Women’s Month gives men a free pass

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The concept of Women’s Month has perfected the fine art of useless – often offensive – rhetoric, treating the issue of gender inequality as a special cause and, more importantly, giving men, who are the beneficiaries of patriarchy, a free pass.

Much like Youth Month, where only black youths, who must also deal with a variety of intersecting oppressions, are expected to do something about fixing society, the work of ending female oppression in South Africa is largely seen as the work of women themselves.

This is best encapsulated in the department of women’s theme for 2015: Women united in moving South Africa forward.

It’s catchy and has the right sentiment – but for another year we will focus on what women must do, which women are already doing.

This is after we’ve carefully separated gender issues from the bigger liberation struggle (black consciousness is not automatically feminist – it’s generally run by men).

Women’s rights are treated as an afterthought.

Earlier this week, the 2015 Women’s Report confirmed what we already knew. Women in South Africa are still, on average, paid 15% less than men in the same positions.

And that’s a conservative estimate.

Who is this equality for? Who benefits from women being oppressed?

In whose image has the global patriarchal world, and the strong black woman trope, been built? Men’s.

And the extent of their contribution is maybe a igama labafazi malibongwe (women must be thanked/praised) or, if we’re knocking it out of the park, some high heels. But that means nothing.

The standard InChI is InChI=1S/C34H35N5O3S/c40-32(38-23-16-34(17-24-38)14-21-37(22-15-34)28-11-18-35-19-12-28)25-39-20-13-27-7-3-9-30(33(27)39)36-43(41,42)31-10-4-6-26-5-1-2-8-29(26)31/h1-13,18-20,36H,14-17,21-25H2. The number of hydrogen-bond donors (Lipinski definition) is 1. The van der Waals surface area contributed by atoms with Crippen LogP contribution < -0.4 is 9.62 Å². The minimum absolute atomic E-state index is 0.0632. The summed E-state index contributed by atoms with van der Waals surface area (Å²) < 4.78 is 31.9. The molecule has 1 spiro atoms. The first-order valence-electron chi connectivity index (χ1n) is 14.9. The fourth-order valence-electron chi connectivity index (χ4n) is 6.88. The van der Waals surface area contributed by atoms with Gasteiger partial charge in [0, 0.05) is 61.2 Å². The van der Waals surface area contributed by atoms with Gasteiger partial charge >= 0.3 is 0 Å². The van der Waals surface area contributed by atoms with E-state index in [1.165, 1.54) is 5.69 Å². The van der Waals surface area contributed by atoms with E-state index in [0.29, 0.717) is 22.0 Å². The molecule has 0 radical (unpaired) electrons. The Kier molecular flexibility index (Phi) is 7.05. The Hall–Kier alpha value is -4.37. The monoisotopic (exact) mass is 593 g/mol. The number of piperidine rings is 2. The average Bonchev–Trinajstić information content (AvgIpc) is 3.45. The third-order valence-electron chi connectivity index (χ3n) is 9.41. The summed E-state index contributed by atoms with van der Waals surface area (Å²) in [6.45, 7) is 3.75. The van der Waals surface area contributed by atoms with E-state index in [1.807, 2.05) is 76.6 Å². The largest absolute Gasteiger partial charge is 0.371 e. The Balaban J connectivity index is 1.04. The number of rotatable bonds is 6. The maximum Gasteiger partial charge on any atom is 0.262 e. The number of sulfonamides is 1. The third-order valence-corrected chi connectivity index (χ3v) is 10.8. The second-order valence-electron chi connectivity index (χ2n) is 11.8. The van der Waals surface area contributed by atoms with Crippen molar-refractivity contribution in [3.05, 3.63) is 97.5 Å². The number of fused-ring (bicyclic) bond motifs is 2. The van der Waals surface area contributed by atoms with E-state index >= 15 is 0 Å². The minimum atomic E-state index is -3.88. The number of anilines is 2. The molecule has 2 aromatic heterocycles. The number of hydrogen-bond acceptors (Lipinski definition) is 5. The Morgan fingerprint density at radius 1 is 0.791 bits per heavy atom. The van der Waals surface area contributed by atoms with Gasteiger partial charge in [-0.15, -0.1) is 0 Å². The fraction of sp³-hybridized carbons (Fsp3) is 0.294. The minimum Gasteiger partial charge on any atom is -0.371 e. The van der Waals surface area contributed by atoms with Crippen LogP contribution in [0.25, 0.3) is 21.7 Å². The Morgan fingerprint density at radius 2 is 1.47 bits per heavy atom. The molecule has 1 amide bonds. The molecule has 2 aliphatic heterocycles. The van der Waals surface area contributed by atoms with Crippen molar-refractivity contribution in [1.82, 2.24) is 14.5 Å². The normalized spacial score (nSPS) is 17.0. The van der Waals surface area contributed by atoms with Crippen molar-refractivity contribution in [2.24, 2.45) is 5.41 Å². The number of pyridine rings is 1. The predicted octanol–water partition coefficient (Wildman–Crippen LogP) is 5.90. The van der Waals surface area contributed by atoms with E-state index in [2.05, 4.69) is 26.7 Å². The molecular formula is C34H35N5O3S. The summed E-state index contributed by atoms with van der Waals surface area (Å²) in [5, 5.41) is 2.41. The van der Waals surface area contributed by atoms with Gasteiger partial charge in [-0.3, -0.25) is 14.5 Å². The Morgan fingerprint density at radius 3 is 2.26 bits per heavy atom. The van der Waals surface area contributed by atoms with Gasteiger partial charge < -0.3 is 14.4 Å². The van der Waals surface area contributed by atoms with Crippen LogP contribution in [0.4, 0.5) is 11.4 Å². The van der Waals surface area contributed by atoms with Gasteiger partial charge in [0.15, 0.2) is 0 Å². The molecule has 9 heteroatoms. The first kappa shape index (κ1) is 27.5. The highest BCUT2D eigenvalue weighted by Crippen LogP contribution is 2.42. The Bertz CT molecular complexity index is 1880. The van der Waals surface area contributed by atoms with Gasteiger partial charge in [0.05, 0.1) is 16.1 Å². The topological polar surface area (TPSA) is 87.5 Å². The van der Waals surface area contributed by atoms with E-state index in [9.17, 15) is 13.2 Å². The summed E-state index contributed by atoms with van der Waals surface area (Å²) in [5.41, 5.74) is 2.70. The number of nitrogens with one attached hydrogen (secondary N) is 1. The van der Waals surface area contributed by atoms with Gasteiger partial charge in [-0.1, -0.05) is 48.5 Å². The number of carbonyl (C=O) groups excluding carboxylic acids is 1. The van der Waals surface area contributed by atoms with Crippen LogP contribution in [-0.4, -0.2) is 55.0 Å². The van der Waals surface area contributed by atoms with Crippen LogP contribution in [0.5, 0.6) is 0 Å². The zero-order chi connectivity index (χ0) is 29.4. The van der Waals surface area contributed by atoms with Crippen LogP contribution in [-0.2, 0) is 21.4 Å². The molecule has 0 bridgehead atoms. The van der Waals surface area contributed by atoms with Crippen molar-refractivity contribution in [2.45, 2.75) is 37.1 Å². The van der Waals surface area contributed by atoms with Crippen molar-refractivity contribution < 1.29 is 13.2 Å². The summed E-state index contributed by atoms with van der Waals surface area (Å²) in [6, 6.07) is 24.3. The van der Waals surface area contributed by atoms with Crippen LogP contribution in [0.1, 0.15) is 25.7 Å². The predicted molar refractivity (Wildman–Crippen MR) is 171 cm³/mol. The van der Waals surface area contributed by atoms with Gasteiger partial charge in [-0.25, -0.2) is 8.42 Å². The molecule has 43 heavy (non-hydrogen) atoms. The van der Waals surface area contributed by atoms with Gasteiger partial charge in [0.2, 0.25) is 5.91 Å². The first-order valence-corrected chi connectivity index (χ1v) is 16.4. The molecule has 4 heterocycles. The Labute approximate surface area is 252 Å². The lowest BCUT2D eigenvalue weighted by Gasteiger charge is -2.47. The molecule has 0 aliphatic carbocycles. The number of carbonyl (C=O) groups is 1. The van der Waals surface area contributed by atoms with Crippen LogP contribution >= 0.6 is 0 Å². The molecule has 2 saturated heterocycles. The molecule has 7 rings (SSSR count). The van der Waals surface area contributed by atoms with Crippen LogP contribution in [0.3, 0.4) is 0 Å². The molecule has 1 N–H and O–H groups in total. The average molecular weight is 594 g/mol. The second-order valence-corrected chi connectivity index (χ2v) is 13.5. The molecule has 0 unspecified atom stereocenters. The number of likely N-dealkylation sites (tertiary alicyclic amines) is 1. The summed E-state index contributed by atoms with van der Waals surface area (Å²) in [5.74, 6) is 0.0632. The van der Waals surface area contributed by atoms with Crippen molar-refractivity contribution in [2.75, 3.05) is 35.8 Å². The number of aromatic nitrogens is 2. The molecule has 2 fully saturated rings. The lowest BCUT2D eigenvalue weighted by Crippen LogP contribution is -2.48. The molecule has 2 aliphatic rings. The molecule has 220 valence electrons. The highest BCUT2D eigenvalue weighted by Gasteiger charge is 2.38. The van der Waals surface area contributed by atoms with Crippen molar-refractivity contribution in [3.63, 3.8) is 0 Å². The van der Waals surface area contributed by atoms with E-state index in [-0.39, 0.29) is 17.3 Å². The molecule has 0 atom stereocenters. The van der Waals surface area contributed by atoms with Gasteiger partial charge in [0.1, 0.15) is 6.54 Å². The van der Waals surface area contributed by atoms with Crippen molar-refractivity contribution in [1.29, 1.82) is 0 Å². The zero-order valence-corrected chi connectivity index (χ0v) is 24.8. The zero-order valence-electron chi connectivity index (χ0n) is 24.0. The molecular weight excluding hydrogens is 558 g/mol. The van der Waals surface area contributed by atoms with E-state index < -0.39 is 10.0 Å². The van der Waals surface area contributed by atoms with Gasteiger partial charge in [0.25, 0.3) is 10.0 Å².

South African society is built on the backs of women, and yet women must unite and unshackle themselves when they neither hold the keys nor institutional power.

The category of men who “don’t know what to do” because “they don’t feel accommodated” in campaigns driven by women are even worse. As if there is something preventing men from having the real, difficult conversations among themselves.

This rhetoric of gender empowerment is perfect for men to (happily) benefit from the oppression of women.

This kind of empowerment means we can keep the status quo while paying lip service to change. It further absolves the beneficiaries of inequality.

Women can unite all they want but it won’t undo – in any radical, meaningful way – systems that have been put in place to benefit men.

Follow on Twitter @GugsM

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